On average, 17% of micro-firms use bank financing. Companies with at least ten years of experience have over a 20% credit level. Firms with a 17-year history use bank loans the most, as much as 27% of them.

“The Polish micro-enterprise credit market is relatively small. The value of the entire credit action is close to the annual value of installment loans granted to individual customers, and the level of debt is less than half of the value of the cash loan portfolio. An interesting phenomenon is the fact that some owners of micro-firms, in addition to corporate loans, also get into debt as individuals, often to invest in their business. Their private loans amount to PLN 48.4 billion, of which PLN 33.9 billion are housing loans. Interestingly, these funds can also be used to finance the purchase of property intended for conducting business activities. In the sectoral structure of micro-firms using private loans, half of them are service companies. Alternatively, some owners support the development of their company by using leasing,” observes Prof. Rogowski.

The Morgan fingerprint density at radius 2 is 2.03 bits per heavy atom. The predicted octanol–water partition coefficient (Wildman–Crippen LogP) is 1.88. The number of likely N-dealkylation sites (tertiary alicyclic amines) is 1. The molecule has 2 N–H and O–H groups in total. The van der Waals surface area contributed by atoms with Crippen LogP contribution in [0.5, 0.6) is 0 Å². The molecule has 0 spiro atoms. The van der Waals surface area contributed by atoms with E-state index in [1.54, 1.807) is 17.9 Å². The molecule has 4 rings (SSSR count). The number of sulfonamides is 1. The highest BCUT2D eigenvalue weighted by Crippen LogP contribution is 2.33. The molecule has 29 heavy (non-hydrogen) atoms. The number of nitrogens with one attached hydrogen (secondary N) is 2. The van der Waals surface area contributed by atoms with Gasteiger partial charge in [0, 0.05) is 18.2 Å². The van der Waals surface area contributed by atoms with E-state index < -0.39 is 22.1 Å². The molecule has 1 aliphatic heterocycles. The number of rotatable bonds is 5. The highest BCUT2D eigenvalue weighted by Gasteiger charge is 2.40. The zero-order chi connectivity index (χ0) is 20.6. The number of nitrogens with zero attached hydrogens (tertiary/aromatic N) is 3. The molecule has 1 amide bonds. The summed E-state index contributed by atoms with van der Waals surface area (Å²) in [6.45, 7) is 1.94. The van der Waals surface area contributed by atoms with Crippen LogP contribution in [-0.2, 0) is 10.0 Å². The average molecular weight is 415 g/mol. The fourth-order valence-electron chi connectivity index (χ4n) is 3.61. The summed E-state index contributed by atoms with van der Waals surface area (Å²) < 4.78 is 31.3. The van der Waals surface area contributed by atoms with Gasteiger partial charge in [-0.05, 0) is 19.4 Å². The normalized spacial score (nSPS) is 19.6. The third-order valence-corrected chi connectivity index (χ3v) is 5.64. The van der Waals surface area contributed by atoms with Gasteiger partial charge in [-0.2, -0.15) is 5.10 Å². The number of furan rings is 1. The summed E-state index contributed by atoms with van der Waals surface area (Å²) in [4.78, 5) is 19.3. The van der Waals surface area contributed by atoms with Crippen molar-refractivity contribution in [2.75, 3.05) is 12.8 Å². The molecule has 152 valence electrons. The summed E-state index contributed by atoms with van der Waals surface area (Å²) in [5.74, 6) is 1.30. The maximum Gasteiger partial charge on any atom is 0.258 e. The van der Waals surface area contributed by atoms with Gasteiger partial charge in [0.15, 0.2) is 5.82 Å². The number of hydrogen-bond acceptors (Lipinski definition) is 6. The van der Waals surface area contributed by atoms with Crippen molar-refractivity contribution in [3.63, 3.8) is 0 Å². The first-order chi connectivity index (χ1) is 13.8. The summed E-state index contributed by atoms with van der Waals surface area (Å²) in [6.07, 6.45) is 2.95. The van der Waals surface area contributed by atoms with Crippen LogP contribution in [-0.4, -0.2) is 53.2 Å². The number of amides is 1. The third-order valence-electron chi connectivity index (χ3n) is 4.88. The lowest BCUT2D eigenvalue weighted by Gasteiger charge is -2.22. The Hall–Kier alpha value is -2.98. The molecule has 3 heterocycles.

The uncertain economic situation and high-interest rates discourage Polish entrepreneurs from using bank loans for investments. Instead, they often finance their projects from their own funds. Evidence of this is the record low value of investment loans granted in 2023 – the smallest in seven years. As a result, the portfolio of these loans shrank by 16% in three years – from PLN 21.7 billion at the end of 2020 to PLN 18.3 billion at the end of 2023. Among investment borrowers, those who run a service business lost the most. Some of them are looking for alternative forms of financing, such as leasing.